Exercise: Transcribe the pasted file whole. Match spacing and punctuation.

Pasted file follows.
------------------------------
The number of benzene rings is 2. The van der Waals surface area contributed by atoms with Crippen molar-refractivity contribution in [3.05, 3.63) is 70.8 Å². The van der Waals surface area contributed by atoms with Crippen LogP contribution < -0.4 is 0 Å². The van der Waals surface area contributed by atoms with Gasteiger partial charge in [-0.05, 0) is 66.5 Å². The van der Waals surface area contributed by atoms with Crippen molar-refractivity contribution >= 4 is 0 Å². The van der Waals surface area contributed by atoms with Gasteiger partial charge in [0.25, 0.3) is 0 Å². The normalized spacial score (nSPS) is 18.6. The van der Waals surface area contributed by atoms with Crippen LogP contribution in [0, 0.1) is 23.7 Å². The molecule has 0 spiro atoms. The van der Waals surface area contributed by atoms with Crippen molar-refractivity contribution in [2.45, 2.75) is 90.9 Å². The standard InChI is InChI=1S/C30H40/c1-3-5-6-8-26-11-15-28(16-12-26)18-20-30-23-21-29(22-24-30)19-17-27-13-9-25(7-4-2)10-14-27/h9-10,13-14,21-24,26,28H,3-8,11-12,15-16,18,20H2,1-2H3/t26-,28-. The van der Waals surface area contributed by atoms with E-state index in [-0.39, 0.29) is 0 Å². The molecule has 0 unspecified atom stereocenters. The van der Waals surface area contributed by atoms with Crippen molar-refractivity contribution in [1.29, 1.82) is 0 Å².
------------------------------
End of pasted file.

The number of benzene rings is 2. The van der Waals surface area contributed by atoms with Crippen molar-refractivity contribution in [3.05, 3.63) is 70.8 Å². The van der Waals surface area contributed by atoms with Crippen LogP contribution < -0.4 is 0 Å². The van der Waals surface area contributed by atoms with Gasteiger partial charge in [-0.05, 0) is 66.5 Å². The van der Waals surface area contributed by atoms with Crippen molar-refractivity contribution >= 4 is 0 Å². The van der Waals surface area contributed by atoms with Gasteiger partial charge in [0.25, 0.3) is 0 Å². The normalized spacial score (nSPS) is 18.6. The van der Waals surface area contributed by atoms with Crippen LogP contribution in [0, 0.1) is 23.7 Å². The molecule has 0 spiro atoms. The van der Waals surface area contributed by atoms with Crippen molar-refractivity contribution in [2.45, 2.75) is 90.9 Å². The standard InChI is InChI=1S/C30H40/c1-3-5-6-8-26-11-15-28(16-12-26)18-20-30-23-21-29(22-24-30)19-17-27-13-9-25(7-4-2)10-14-27/h9-10,13-14,21-24,26,28H,3-8,11-12,15-16,18,20H2,1-2H3/t26-,28-. The van der Waals surface area contributed by atoms with E-state index in [-0.39, 0.29) is 0 Å². The molecule has 0 unspecified atom stereocenters. The van der Waals surface area contributed by atoms with Crippen molar-refractivity contribution in [1.29, 1.82) is 0 Å².